Activities per year
Imagining facts: Dealing with the facts of the imagination Psychoanalytic knowledge is not communicated in the same way as medical knowledge. Often, the writing is vague, open to interpretation, hard to understand, full of metaphor, and maybe even reminiscent of poetry than anything else. Reading Bion, Ogden, Winnicott or Eigen the sentences are often ambiguous and labyrinthine, meaning is dense and layered, the opposite of the clear and simple style that scientists so admire. In psychoanalytic texts, readers not only look for new knowledge or an interesting solution to a clinical issue – they have an aesthetic experience, attended by powerful psychological sensations which, we might say, cause hitherto unfelt deep layers to resonate. And so canonical texts, much like poetry, constitute difficult, mysterious objects, deserving of critical attention in their own right. "As regards the beauty of Nature", writes Freud in On Transience (when he was preoccupied with the losses of WWI, "each time it is destroyed by winter it comes again next year, so that in relation to the length of our lives it can in fact be regarded as eternal. The beauty of the human form and face vanish for ever in the course of our own lives, but their evanescence only lends them a fresh charm. A flower that blossoms only for a single night does not seem to us on that account less lovely" (1916, pp.304-305). But with its greater commitment to fact, psychoanalytic thinking is, nevertheless, quite unlike poetry. As psychoanalysts we are committed more fully than poets to understand what it was that happened in the past, or in the present, how a certain mental constellation brought into being the contents that now preoccupy the patient. The very formulation of the psychic fact often carries strong emotional significance. This is the reason for the family resemblance between psychoanalytic theory and literary writing. And yet there is a connection with scientific research too: A previously inaccessible mental phenomenon is now a lot more understandable, much like in the case of natural phenomena. Psychoanalytic theory at its very best, therefore, is a genre in its own right, combining psychic fact with the representational means that are the province of the symbolic. Very often psychoanalytic innovation renders universal themes, always by singular means of expression, and it is this articulation between the singular and the universal that makes it so potent. All psychoanalytic writing is marked by the tension between these components. Scientific writing aims at solving empirical problems; it is systematic, disciplined, and clear-cut. It directs us how to think of a phenomenon but it also narrows and restricts us. Poetic or literary writing is undisciplined, unpredictable and full of subjectivity; but it is passionate, spontaneous, and it rather seeks to create what Bollas calls "psychic intensities" (1995, 60). We need both modes, and they seem to imbue each other with a certain energy that exceeds their separate meaning. And here is another crucial difference between psychoanalytic and scientific writing. While new knowledge about a so far unsolved scientific problem reveals what we did not know before, psychoanalysis, like art, often adds meaning to something we already knew. Maybe this is what characterizes the epistemology of psychoanalysis: psychoanalytic writing is at its best when new “facts” about some psychic phenomenon come to light – but we recognize them as such, as facts and as right, because we already were familiar with them. It is the poetic or literary quality of a clinical description that serves as a kind of muscle supporting its truth perception: This is what triggers a powerful emotional engagement with the newly accessed facts. We have experienced this knowledge, but it was unconceptualized so far. For the discovered facts to ring true, the poetic quality of the text is crucial. Should facts about the mind be communicated in terse scientific language, the reader would be unable to connect with the actually lived experience. In Little Gidding (1944), T.S. Eliot wrote:"We shall not cease from exploration, and the end of all our exploring will be to arrive where we started and know the place for the first time". Meltzer and Bion emphasize that psychoanalysis has not discovered any new ideas about its subject, the human mind, and that it is unlikely to do so. But through the psychoanalytic method, old ideas can be rediscovered in a new context of helping ‘rescue the lost children of the personality' as Meltzer puts it (1983, p. 98). And Freud writes: “I find myself for a moment in the interesting position of not knowing whether what I have to say should be regarded as something long familiar and obvious or as something entirely new and puzzling” (1940b, p. 275). What Does this Imply for Psychoanalytic Technique? Things become a lot more complicated once we take this interplay between the poetic and psychic fact into the clinic itself. Now we are not talking about a written text. Here it is a matter of a therapeutic relationship in which each participant entertains elaborate relations with both the poetic and psychic facts. The analyst aims for psychic facts, or in other words: seeks to conduct a patient's awareness toward a certain truth regarding his life. The analyst however does not do this in a merely technical way, like a scientist producing her research results. Instead she uses the poetic, the symbolic, a whole range of expressive tools so that the psychic fact may somehow reach the patient's consciousness and reverberate significant experiences which have not yet been put into words. Ogden writes: " It seems important to me that we develop a capacity to use language that does justice not only to the task of understanding and interpreting the conscious and unconscious meanings of our patients' experience; in addition, our use of language must be equal to the task of capturing and conveying in words a sense of what it is ‘that's going on here' in the intrapsychic and intersubjective life of the analysis, the ‘music of what happens' in the analytic relationship". Here however the connection with the psychic fact works in favor of a present experience centering around the therapeutic relations. Does the poetic necessarily impede contact with the psychic fact, with a meaningful experience of past-present, that is? And is it only possible to preserve the connection with the psychic fact at the cost of removing the poetic, as though it stood in the way, as though all it did was fending off contact with that fact? I would like to suggest a third, complementary option. This option, I stress, does not clash with the classical approach according to which the symbolic functions as a defense mechanism, and nor does it contradict Ogden who believes the symbolic offers a way to focus on the here and now rather than revealing something real that happened. My option first and foremost establishes the importance of the psychic fact, what Bollas calls "the real". According to Bollas (1995) the real is not an actual occurrence that happens to us, because our view of reality is colored by our own subjectivity –directed as it is by its imaginative capacity and the underlying rules of the symbolic order – but we do remember the firm moment. We remember that something occurred from the real (not the imaginary not the symbolic) that deeply touched us. (1995, p.104. Bollas writes: "It might be viewed as comically ironic that psychoanalysis simultaneously is turning away from the value of history, removing itself from adjudicatory actions in relation to past facts too high: more and more analysts are losing their right to consider their patients' internal worlds precisely because of a disclination to take the factual past seriously…" (107) In my view, psychoanalysis errs if it turns away permanently from the presentation of the factual reality, taking refuge either in a theory of narrative or in misplaced empiricism, where the only facts recognized are those enacted in the transference" 113 Bollas and Ogden offer us two different things. While Ogden seeks to focus on the here and now of the patient-therapist relations, Bollas aims for the psychic facts, on what really happened in both the internal and external world. For Ogden, the poetic can serve communication of the here and now, but can it also be useful when the aim is to say something meaningful about psychic facts? My suggestion is that we consider the poetic as an expression of primary processes with which we lost touch a long time ago. A poetically formulated conceptualization therefore is a truth about psychic facts. When an interpretation ‘passes', so to speak, it includes two elements: positive, empirical knowledge regarding for instance the link between past and present, and knowledge concerning the psychic fact, together with the means of its expression – which is the element I have been calling poetic. There is an enduring tension between these two, an interesting choreography. No positive knowledge (a kind of truth statement about the psyche) can appear right or ring true if it fails to emotionally resonate with something from the past, something non-verbal. The latter can only be achieved through what I call poetic means. At times it is communicated well, like in the following case of Parsons. A patient says he feels wonderfully, relaxingly dumb, like a cow; he just wants to lie there and be comfortable, nothing to say. He feels he can relax and not have to entertain me or produce material so that I don't feel deprived. His pleasure and relaxation are tangible. I sense a historical transference interpretation is needed about how such an atmosphere was not possible with his parents because he always felt he had to meet their expectations or look after them in some way. I have a problem now: In the present context, any interpretation may feel to him as if I require something of him—insight or understanding—and break the atmosphere, replicating his parents' demandingness. (This would itself be part of the transference, of course, but I do not want to interpret myself as a demanding parent when he is exploring a different experience.) I say nothing, not seeing how to get round this. Fortunately it is early in the session and I simply wait. He says, out of silence: ”Two active minds … in companionable silence … with no upsets”. I like the phrase and find myself thinking of an almost blank canvas, with an ambiguous but satisfying design somewhere off center. Should I say something about that? Probably not. It seems frivolous and self-indulgent, very much my association not his. But it doesn't go away. I let it stay around and it goes on seeming somehow true. So I say: ”That sounds like the title of an abstract painting”. We both laugh a bit. The silence goes on and I suddenly realize I can say: 'But I don't suppose abstract art would have had much place in your family'. 'My God, no!', he replies. More silence, intensely Then he says: ”Each single element in what I said was impossible. Our minds weren't active, silence was never companionable, there were no upsets, ever”. More intense silence. The interpretation evolved without breaking the experience of the session. My next illustration is from my own clinic. A patient who absolutely did not want me to take a reflective or interpretive stance vis a vis the psychic facts. She responded with anxiety and anger to any interpretation. She did not want me to tell her anything about herself, nothing she didn't know anyway. She asked me explicitly not to do it. When words are part of secondary processes they seem to threaten her. They accentuate the distance between us and confirm me in my role of omniscient authority, with her featuring as a helpless girl, exposed to her sadistic mother. She was willing to hear me curse, read poetry, do all sorts of role play – anything, as long as I wouldn't give interpretations, didn't come up with insights, didn't tell her things about herself. In this case, the poetic was a life-saver, while the attempt to uncover psychic facts was a mortal threat. I did almost everything she wanted: I tried to avoid interpretations; when she asked for a curse, I cursed; when she wanted me to laugh, I laughed wholeheartedly; when she wanted me to read her a poem, I did that. This patient often wrote me her impressions in-between sessions. "I told you, aner, told you that when we sit there in that room, the two fucking adults reflecting, interpreting, being balanced and judicious and wise, using our fucking minds to reflect, to understand, to analyze… again we're in that fucked up sick patient/healthy therapist syndrome - again we're with that fucked up isolated mind - i've fucking had it - can't say i didn't fucking try again and again to bring the warm, human, validating gleam into the room - instead your gaze destroyed the session, is inimical to my well-being - fucking, fucking out what soothes me is that image of u reading me those poems of david avidan when i think of that image i know ur my friend i know that u don't want to hurt me and i hold onto that image it helps me it helps me a lot it's a moment of vital, human presence i hear ur voice reading those poems and it makes me feel safe. i need my excess, "badness" - and i need to feel yours, as well - no longer there in the room - something has been lost - too contrived, too contained, too formulaic, too safe - sorry, aner - know you're disappointed - take good care". While the first illustration involves a subtle and gradual exploration of the possibility to reach psychic facts through metaphor as a bridge to secondary processes, in the second one the patient is looking for experience, not knowledge. Only primary processes can touch her, she feels, not secondary ones. This patient finds a way through poetic language. What she wants is curses and poetry, not explanations. She asks of me not to communicate like two reflective adults, secondary language repulses her. Her attitude to psychic facts is complex. From time to time she makes speculative comments about her past, but when I do the same she is annoyed. She's allowed, I am not. My patient only loves the sensations of lived experience, she does not like to discuss it, talking about it makes her feel dead. She wants our conversations to be alive and fresh and suggestive of movement. My patient's inclination to poetry rests on her preference for the excess of unintegration. She likes to float or drift between organizations, to dip into formlessness or chaos or nothingness. :” Often she wants time off from reality . This does not mean she does not respond to the real. I believe the real is there waiting to be explored but she uses poetry as the window to reality.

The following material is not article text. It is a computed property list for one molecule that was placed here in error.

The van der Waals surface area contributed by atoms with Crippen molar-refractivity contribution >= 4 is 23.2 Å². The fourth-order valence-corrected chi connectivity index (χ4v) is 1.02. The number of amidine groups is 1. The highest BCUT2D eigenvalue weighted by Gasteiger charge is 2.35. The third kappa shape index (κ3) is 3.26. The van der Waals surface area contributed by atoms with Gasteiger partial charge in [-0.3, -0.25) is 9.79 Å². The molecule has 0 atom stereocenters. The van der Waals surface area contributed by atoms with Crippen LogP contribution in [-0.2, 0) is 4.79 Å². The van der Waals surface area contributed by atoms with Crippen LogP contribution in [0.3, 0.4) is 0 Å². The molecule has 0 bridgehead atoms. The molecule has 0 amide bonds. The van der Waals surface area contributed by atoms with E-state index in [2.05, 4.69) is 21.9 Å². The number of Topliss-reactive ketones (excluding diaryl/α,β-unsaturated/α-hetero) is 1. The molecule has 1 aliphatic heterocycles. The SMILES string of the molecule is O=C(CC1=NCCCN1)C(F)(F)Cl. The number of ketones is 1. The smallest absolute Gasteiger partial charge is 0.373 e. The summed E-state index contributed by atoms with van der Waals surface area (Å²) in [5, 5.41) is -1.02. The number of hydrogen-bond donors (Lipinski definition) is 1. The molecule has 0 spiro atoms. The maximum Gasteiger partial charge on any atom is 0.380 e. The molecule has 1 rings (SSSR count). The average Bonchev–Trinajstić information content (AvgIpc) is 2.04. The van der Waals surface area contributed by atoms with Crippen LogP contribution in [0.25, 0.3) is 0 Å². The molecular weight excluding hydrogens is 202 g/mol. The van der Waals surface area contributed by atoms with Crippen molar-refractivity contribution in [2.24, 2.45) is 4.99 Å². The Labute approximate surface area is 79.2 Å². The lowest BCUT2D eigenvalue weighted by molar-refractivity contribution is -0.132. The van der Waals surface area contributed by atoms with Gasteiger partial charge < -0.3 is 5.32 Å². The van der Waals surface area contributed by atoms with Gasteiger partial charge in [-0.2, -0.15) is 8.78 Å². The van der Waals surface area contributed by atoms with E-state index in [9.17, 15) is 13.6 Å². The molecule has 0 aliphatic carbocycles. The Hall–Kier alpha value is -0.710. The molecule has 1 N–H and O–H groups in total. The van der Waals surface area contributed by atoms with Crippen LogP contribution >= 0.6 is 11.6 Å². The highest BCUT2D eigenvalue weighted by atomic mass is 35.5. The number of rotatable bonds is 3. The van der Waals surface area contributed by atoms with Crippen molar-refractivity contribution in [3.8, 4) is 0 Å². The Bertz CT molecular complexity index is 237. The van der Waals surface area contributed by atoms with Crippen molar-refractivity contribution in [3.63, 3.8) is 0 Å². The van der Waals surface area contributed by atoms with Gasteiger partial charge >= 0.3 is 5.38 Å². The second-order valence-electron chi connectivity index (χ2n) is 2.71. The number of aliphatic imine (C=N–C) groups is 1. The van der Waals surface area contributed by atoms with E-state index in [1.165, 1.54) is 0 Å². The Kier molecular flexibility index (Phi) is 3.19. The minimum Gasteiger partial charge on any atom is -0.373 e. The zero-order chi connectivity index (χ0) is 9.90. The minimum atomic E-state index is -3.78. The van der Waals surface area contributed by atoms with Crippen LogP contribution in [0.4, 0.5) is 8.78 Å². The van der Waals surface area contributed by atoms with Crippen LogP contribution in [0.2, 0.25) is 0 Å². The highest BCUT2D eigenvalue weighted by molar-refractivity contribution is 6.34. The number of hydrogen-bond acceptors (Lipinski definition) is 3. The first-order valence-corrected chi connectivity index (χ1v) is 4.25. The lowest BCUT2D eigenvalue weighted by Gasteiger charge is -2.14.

|Original language||American English|
|State||Published - 2019|
|Event||Imagining with Eyes Wide Open - IARPP, תל אביב, Israel|
Duration: 20 Jun 2019 → 23 Jun 2019
|Conference||Imagining with Eyes Wide Open|
|Period||20/06/19 → 23/06/19|
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Imagining with Eyes Wide Open
Aner Govrin (Participant)20 Jun 2019 → 23 Jun 2019